Union describes RSPCA pay plans as among the 'most aggressive' proposals ever

In an open letter to the charity's chief executive, Unite criticises the RSPCA's attitude to pay and conditions and an alleged culture of bullying and harassment at senior levels of the organisation

Britain's largest trade union today described staff pay and conditions plans put forward by the RSPCA as "among the most aggressive set of proposals" it had ever seen.

Unite members at the animal charity have until 5 December to vote in a consultative ballot that could lead to a full-scale strike ballot.

In a 2,000-word open letter to Chris Sherwood, chief executive of the RSPCA, Unite staff at the charity describe recent talks with management, which broke down, as "deliberately restrictive, disingenuous and designed to fail".

The letter adds: "When the union’s negotiating team showed the society’s proposals to Unite’s legal team in London, their response was ‘these rank among the most aggressive set of proposals ever seen by Unite’ and they had never seen such a document within the charitable sector before.

"It was clear to all the proposals were not just financial but ideological, with a deliberate intent to remove the union from all future negotiations and diminish the working conditions for all staff, despite the assurances from the society."

The letter, which is signed by "all of us at RSPCA branch of Unite the union", says plans to replace incremental pay with performance-related pay "could exacerbate plummeting staff morale in an organisation where bullying has been endemic".

It also claims the charity's respect policy is "not fit for purpose" and some senior managers had made "veiled threats" to union representatives.

"The union has been approached by many from middle and senior management to quietly and confidentially voice their concerns," the letter says.

"They won’t raise their worries during meetings or management phone hangouts because they are simply too scared to do so. They fear for their jobs.

"This organisation has a culture of bullying and harassment, and that originates from the very top, from some of the people you have employed around you. Sadly, you appear not to see this or be able to do anything about it."

Sherwood, the letter claims, is "surrounded by a number of external senior managers who are employed on a short-term basis with a clear and cold agenda".

The letter says Unite members make up the majority of the RSPCA's 1,700 staff. A union spokesman would not reveal the precise number when asked by Third Sector.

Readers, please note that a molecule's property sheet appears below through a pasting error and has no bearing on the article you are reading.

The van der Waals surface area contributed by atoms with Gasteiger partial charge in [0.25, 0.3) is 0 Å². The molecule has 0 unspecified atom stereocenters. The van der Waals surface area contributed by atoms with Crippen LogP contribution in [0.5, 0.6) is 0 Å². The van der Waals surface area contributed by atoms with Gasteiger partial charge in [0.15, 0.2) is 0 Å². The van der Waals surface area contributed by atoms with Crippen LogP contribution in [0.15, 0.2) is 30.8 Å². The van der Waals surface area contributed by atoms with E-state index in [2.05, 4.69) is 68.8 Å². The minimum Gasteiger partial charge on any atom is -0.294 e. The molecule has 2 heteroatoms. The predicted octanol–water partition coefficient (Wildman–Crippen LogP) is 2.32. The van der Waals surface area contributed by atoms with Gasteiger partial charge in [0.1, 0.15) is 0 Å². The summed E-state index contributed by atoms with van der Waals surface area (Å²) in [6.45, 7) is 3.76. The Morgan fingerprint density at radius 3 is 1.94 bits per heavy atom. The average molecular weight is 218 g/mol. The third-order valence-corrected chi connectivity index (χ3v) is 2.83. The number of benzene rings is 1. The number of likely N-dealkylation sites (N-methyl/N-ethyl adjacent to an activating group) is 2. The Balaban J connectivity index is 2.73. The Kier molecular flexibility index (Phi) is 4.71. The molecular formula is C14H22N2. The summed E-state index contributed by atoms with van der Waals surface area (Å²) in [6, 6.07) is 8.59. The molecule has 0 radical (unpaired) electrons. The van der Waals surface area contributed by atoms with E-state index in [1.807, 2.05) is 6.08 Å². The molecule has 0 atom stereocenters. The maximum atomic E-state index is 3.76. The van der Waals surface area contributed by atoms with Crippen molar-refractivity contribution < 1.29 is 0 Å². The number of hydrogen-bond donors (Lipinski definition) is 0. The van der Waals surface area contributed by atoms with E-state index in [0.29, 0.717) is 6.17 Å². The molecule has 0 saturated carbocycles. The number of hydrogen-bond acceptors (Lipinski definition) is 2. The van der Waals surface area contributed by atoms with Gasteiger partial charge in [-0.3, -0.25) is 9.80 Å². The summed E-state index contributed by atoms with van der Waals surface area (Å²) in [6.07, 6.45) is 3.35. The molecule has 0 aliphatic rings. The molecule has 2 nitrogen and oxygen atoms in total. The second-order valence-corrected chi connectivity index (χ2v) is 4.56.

The union alleges its consultation with management effectively left only nine days for negotiation and agreement and urges Sherwood to establish another 45-day consultation for "genuine talks".

The letter warns: "If the executive continues with its current strategy and keeps to its path of enforced contractual change, the weakening of the union and the erosion of workplace policies, then industrial action may be an option we will be forced to explore."

Jesika Parmar, a Unite regional officer in south-east England, said: "This open letter is a devastating critique that shows a management that has walked into a cul-de-sac of its own making. Now is the time for a managerial U-turn and for genuine negotiations to take place."

The RSPCA generated income of £142m in the year to 31 December 2018, up from £140.9m the year before, but spent £159.8m. This is the first time expenditure has outstripped income in at least the past six years.

An RSPCA spokeswoman said it faced "very challenging financial times and we have to act now to bring our costs in line with our income in order to be sustainable into the future."

It plans to finalise new arrangements by spring next year before phasing in whatever is agreed.

The spokeswoman added that the RSPCA did not recognise the union depiction of negotiations.

"Our door is always open to the union and we hope it will choose to come back to the table," she said.

"The RSPCA entered into talks with a genuine desire to reach an agreement to ensure the RSPCA has a financially sustainable future, so we can continue helping animals most in need.

"Throughout this process employees have been reassured that the current base pay is not affected and the proposals regard only allowances and increments.

"Performance management of annual increments is usual in most modern workplaces, would be developed with the union and employees, and would not be fully introduced until 2022."

The spokeswoman refuted Unite's claim that staff morale was plummeting. She said it had listened to feedback from the union and staff and made changes based on that.

She added: "The RSPCA has consistently stressed that it has no intention of making any changes to employee policies such as sick pay and does not wish for protracted discussions because this would prolong uncertainty and concern for employees.

"We recently launched our respect policy, which lays out the RSPCA’s commitment to an inclusive and supportive working environment that embraces diversity and inclusion and, importantly, our zero-tolerance approach to bullying and harassment."

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